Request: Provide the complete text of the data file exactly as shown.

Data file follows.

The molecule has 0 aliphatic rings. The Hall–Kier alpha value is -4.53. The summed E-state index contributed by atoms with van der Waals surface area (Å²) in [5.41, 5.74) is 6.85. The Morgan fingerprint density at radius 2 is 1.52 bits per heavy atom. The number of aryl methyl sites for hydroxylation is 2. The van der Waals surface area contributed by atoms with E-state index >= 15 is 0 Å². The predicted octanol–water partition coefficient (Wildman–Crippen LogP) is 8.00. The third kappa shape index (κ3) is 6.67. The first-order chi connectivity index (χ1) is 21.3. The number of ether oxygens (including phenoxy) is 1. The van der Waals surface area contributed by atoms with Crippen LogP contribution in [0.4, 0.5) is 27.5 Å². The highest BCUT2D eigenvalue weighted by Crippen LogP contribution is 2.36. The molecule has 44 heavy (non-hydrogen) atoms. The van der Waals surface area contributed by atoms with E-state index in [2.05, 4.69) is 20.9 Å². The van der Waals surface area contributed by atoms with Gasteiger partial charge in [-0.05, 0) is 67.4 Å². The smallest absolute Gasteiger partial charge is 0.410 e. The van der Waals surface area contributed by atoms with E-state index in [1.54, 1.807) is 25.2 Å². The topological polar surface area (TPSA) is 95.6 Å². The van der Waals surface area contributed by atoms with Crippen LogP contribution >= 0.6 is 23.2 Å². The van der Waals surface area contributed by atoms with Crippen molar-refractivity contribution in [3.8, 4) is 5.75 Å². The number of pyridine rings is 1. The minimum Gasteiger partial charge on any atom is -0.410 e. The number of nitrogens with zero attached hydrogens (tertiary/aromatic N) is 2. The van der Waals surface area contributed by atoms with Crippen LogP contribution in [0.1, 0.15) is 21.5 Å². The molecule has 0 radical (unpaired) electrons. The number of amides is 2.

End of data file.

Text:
The molecule has 0 aliphatic rings. The Hall–Kier alpha value is -4.53. The summed E-state index contributed by atoms with van der Waals surface area (Å²) in [5.41, 5.74) is 6.85. The Morgan fingerprint density at radius 2 is 1.52 bits per heavy atom. The number of aryl methyl sites for hydroxylation is 2. The van der Waals surface area contributed by atoms with E-state index >= 15 is 0 Å². The predicted octanol–water partition coefficient (Wildman–Crippen LogP) is 8.00. The third kappa shape index (κ3) is 6.67. The first-order chi connectivity index (χ1) is 21.3. The number of ether oxygens (including phenoxy) is 1. The van der Waals surface area contributed by atoms with Crippen LogP contribution in [0.4, 0.5) is 27.5 Å². The highest BCUT2D eigenvalue weighted by Crippen LogP contribution is 2.36. The molecule has 44 heavy (non-hydrogen) atoms. The van der Waals surface area contributed by atoms with E-state index in [2.05, 4.69) is 20.9 Å². The van der Waals surface area contributed by atoms with Gasteiger partial charge in [-0.05, 0) is 67.4 Å². The smallest absolute Gasteiger partial charge is 0.410 e. The van der Waals surface area contributed by atoms with E-state index in [1.54, 1.807) is 25.2 Å². The topological polar surface area (TPSA) is 95.6 Å². The van der Waals surface area contributed by atoms with Crippen LogP contribution >= 0.6 is 23.2 Å². The van der Waals surface area contributed by atoms with Crippen molar-refractivity contribution in [3.8, 4) is 5.75 Å². The number of pyridine rings is 1. The minimum Gasteiger partial charge on any atom is -0.410 e. The number of nitrogens with zero attached hydrogens (tertiary/aromatic N) is 2. The van der Waals surface area contributed by atoms with Crippen LogP contribution in [0.1, 0.15) is 21.5 Å². The molecule has 0 radical (unpaired) electrons. The number of amides is 2.